By Gruesome Greg
Despite what the title seems to indicate, this is album number four from Belgian post-sludge collective Amenra. (I can’t recall a Mass IV, anyways…) These European touring partners of Neurosis are now signed to Neurot, so that should probably give you an indication of what to expect, right off the bat.
Alas, a mere four songs make up this album’s 40-minute runtime, most hovering around the nine-minute mark. Opener “Dearborn and Buried” appears to be about the rise of Detroit—though I suspect they might just like the word “Dearborn.” The bellowed vocals don’t offer much indication as to the lyrical content, in any case. This song starts off slow with light, airy riffage clanging over pounding drums, before a heavy, sludgy, Sabbathian riff darkens the mood. The hardcore shrieks don’t sound entirely out of place, I suppose, but I’d love to hear some trad-doom singing here. We do get some meditative chanting along with a change of pace as the song rolls along, Neurosis racing OM in a tortoise vs. tortoise affair. Things then slow down into plaintive, almost droning, instrumental territory as we hit the finish line.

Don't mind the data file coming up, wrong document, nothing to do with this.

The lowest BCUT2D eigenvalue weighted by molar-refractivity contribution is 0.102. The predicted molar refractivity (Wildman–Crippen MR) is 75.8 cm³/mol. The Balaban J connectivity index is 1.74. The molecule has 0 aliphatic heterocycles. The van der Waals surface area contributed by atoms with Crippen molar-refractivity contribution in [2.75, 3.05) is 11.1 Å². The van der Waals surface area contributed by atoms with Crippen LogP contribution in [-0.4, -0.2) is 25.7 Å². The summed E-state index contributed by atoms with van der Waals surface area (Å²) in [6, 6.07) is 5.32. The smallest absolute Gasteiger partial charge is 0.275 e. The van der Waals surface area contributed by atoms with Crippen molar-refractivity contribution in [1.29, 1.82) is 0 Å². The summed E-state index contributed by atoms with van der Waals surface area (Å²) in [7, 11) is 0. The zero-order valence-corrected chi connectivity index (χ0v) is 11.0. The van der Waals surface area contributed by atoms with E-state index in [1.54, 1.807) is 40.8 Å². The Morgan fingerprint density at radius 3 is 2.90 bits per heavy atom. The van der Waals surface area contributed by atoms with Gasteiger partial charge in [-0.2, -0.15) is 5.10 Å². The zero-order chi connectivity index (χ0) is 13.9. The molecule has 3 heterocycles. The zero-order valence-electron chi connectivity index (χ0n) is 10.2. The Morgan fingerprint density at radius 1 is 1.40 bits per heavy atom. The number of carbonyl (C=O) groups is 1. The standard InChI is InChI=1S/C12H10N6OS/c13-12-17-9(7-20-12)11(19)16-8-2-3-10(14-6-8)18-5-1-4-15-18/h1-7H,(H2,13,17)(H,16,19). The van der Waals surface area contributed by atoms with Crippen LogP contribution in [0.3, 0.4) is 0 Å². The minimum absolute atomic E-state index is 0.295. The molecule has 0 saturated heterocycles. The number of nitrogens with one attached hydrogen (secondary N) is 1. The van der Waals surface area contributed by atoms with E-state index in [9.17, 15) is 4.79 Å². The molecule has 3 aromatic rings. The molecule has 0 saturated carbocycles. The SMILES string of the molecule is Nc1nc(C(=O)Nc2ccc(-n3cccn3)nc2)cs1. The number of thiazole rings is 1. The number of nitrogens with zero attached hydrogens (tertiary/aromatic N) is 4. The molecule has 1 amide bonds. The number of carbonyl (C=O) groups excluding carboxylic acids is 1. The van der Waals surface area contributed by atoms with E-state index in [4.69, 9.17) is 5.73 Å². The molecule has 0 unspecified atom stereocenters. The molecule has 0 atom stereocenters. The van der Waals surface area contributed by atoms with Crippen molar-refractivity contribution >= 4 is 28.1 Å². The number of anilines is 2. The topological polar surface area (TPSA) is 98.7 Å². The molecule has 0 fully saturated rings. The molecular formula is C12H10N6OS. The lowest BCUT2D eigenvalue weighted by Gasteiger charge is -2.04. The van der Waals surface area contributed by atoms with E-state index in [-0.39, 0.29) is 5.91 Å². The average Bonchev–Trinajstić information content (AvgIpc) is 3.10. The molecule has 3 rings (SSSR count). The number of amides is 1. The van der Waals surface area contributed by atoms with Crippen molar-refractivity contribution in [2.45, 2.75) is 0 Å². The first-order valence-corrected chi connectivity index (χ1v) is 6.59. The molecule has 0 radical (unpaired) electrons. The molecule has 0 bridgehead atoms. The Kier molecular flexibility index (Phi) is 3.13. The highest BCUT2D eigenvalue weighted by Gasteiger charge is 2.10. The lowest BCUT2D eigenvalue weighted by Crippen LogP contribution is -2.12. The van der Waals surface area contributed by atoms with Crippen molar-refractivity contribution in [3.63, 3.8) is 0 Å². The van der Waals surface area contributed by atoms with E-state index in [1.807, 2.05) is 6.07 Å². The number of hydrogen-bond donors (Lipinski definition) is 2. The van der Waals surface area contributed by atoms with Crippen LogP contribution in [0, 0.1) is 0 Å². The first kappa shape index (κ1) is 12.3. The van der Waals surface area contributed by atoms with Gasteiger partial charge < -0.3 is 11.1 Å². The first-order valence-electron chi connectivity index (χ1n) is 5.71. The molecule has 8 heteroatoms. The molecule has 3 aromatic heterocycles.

“Boden” begins with what sounds like swords being crossed, building up slowly into a decent Zoroastrian jam. Once again, the vocals are somewhat irksome, but the riffs roll along nicely, slow ‘n heavy as she goes. Eventually, things slow to a crawl, that clanging steel sound returning with some half-whispered vocals. After that section draws on for a little too long, another burst of heavy riffage brings this one to its conclusion.
“À Mon Âme” is the longest song here at 13 minutes. Starting with some mellow, ringing notes and adding distorted guitar, this one takes a little more time to get going than its predecessors. It eventually adopts a slow, steady march as the vocals progress from a whisper to a scream before going back to basics a little more than halfway through, sounding sorta like a Scott Kelly acoustic number in the process. But then another distorted riff comes sneaking in, before the rest of the band comes back and ends things on a heavy note. Notice a trend here?
To wit, curiously titled closer “Nowena I 9.10” also begins in lighter fashion, with the most decipherable vocals found on the record accompanied by a lone guitar. That said, there is virtually no transition as it goes from slow and easy to jarringly, crushingly heavy, more low ‘n slow riffs and high-pitched bellowed vocals, then rumbles along for the duration before fading out.
Overall, this isn’t a bad listen for fans of Neurosis, Zoroaster and the like. That said, I’m not sure this one’s a real winner—especially coming hot on the heels of the former’s latest record.